Long ago, I sat with 30 colleagues chosen to participate in “open conversation” training.
An external corporate communications expert had been retained to make presentations, moderate discussions, and empower attendees to speak freely about ideas that could improve employee morale and stimulate creative problem-solving.
For two very full days, we listened to short lectures and met in working groups, slowly warming to the idea that our employing organization actually wanted us to talk openly about the challenges we perceived—and propose possible solutions. In the final four hours, the conversation began to richly hum. The moderator moved from group to group, encouraging us to listen attentively to each other, speak clearly, and search for action steps.
Hearts began appearing on my colleagues’ sleeves: some of what was shared was painful, honest, raw. Even while telling difficult workplace stories, there was an unmistakable sense of hope and promise in the room.
“We oscillate between the church that is and the one we’re willing to describe.”
The final scheduled event was to be a sharing circle in which each participant identified some experience or truth they had learned.
Dazzled by two days of seeming safety, we never saw it coming. When the first person to whom the microphone was handed said, “Well, I just feel very fortunate to work in an organization that doesn’t have the kind of problems other companies do,” the hope, the light began to fade. One by one, participants surrendered to the growing expectation that only sweetly positive things could be shared. Gone were the difficult anecdotes of feeling marginalized or undervalued—the candid stories inhaled like fresh oxygen by those not used to corporate honesty.
When it came my turn to talk, I mumbled something platitudinous about the value of listening to each other, and quickly passed the microphone along.
I had been closely watching the moderator as the microphone progressed around the circle—and as the conversation regressed to earlier levels. She seemed more sad with each dull speech: it looked as though she was sinking into the floor, anticipating the failure of her efforts.
When at last the microphone reached her, she looked searchingly at each face in turn, and then said somber words: “I hope you remember your pain. Have a good afternoon.”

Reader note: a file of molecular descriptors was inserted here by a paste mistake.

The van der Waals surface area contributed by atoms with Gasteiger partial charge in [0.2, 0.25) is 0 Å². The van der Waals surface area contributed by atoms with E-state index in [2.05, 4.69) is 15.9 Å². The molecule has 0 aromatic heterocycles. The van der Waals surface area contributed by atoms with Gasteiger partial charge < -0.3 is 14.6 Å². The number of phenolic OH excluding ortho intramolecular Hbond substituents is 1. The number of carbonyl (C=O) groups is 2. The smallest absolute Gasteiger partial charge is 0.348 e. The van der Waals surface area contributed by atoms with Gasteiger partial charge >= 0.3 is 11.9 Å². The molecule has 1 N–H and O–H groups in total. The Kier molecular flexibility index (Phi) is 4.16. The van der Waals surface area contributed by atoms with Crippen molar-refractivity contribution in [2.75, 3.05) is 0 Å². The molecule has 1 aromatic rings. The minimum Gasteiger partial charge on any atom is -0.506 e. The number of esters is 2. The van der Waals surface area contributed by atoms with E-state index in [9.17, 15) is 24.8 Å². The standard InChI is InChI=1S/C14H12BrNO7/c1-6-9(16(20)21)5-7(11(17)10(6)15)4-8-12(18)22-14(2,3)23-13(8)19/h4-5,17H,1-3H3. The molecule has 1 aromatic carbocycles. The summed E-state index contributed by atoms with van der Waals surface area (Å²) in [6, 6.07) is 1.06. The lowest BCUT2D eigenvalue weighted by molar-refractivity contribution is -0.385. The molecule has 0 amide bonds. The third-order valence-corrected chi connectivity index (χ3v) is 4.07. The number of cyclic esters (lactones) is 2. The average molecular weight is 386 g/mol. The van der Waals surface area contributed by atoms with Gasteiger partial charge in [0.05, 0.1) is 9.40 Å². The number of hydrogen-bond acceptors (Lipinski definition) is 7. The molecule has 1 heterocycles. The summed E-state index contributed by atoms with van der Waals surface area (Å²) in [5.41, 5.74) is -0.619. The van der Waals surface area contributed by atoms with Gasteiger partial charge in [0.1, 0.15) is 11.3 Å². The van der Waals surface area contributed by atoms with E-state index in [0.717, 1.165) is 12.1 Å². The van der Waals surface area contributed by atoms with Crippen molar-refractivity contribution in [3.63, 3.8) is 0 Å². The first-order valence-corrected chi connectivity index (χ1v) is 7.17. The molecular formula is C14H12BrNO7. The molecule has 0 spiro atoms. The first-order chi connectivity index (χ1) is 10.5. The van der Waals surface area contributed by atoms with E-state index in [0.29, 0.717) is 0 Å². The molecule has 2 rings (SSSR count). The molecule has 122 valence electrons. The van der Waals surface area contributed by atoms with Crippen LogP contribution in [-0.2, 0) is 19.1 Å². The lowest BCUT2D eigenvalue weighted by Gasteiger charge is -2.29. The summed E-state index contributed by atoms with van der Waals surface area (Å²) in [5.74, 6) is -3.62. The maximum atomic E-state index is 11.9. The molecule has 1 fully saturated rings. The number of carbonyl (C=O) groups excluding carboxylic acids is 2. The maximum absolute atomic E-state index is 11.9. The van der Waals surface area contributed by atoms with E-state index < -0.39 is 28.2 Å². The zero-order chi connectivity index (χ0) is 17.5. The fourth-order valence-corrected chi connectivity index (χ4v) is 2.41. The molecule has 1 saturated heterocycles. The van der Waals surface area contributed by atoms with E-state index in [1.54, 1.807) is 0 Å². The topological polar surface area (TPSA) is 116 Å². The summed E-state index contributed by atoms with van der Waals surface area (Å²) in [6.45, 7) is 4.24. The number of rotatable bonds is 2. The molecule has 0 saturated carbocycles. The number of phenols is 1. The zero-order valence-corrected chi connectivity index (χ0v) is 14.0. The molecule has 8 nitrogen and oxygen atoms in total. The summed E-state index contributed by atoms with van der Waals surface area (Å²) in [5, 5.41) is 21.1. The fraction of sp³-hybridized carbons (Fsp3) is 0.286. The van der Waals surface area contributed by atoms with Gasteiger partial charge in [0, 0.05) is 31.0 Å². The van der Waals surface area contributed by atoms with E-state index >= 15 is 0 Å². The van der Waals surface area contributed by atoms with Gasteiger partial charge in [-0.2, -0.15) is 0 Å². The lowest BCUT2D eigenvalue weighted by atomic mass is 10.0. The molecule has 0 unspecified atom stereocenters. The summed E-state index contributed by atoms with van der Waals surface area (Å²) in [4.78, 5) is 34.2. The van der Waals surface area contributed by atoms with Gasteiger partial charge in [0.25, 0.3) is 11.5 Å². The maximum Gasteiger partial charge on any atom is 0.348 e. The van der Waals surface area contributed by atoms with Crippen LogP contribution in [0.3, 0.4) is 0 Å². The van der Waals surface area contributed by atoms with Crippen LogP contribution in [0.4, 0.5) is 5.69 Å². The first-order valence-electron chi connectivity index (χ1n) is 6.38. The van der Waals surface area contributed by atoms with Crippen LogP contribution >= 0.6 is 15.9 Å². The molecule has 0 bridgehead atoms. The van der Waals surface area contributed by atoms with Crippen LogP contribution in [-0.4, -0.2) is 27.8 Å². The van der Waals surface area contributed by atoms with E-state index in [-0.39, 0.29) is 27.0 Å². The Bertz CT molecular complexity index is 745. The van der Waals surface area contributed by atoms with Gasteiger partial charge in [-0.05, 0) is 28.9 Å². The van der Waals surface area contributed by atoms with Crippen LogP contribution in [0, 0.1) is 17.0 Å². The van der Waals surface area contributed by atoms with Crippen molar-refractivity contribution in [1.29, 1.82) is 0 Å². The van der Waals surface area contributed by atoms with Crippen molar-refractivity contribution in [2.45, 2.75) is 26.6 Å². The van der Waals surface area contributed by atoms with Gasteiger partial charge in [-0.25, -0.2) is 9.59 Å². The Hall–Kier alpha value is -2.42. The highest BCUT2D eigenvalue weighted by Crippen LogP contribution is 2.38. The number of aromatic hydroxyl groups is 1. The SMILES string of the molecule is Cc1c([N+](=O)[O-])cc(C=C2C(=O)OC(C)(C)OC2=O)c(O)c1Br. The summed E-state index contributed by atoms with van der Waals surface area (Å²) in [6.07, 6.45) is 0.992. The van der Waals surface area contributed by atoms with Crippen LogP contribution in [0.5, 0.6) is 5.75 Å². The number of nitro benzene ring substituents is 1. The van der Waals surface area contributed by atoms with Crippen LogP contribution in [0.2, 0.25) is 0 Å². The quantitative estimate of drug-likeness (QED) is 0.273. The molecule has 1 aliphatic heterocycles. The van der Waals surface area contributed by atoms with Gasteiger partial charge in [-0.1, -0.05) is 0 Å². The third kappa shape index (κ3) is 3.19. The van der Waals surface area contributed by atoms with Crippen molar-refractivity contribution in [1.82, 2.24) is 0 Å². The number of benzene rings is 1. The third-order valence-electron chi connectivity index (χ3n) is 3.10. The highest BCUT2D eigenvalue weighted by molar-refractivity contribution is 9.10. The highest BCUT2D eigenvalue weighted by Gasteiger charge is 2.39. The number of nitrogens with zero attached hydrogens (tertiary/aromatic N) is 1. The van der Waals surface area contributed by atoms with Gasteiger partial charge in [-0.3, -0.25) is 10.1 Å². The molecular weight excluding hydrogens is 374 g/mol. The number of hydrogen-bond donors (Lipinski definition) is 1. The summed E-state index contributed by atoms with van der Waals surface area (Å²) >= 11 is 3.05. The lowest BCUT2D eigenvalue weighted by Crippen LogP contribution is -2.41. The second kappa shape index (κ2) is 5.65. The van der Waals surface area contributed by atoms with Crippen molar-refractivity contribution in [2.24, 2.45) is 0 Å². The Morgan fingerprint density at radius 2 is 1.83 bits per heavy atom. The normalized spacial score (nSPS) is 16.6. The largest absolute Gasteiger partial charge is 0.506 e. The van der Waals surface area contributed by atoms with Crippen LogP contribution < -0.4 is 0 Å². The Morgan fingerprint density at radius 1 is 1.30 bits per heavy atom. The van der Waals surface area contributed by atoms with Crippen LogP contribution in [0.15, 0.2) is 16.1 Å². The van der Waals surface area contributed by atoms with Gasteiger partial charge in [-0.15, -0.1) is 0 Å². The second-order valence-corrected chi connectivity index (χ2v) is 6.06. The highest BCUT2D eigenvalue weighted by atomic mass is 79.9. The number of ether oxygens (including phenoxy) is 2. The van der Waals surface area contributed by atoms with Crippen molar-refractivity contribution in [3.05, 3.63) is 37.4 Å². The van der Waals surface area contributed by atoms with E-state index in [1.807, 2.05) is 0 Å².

We were dismissed. More important, we missed a rare opportunity for honest conversation in our workplace. Creativity slid back between the covers of the three-ring binders. Candor sensed the atmosphere was not as safe as seemed, and camped beneath a chilly rainspout.
If that had been my only such sorrow, I wouldn’t be writing these words. But in a thousand church board meetings, in living rooms, in drear committee boardrooms, we oscillate between the church that is and the one we’re willing to describe.
Each time we skip the chance for careful and constructive candor, we illustrate our actual theology: The Holy Spirit may not move except at our direction. The preservation of our “corporate image”—our preferred way of seeing ourselves and our organizations—takes precedence over the Spirit’s call to listen attentively to each other, speak clearly, and search for action steps.
For a movement grounded—founded—on reform, this is a curious and unhistorical phenomenon. The first generations of Seventh-day Adventists spoke and wrote with a rigor their descendants now find troubling. The columns of this magazine in its first decade were alight with strong denunciations of slavery and the government that tolerated it, debates about the integrity of even such key church leaders as James and Ellen White, and biblical discussions about when the weekly Sabbath ought to begin—at sunset Friday, or at 6:00 p.m. No merit was attached to preserving a positive corporate image, for in fact, there was no structured organization yet. The underlying assumption in hundreds of clear-eyed, candid articles was that this journal and this movement would draw those unafraid to ask good questions, undismayed at discovering new answers, and undeterred in building a “more perfect union.”
We need—deserve—such clear, constructive candor in this fellowship today, even as we have become a complex, multi-layered, global movement. We owe each other thoughtful, prayerful honesty about our structures, policies, and practices.
Allegiance to the Spirit’s work will not let us do otherwise.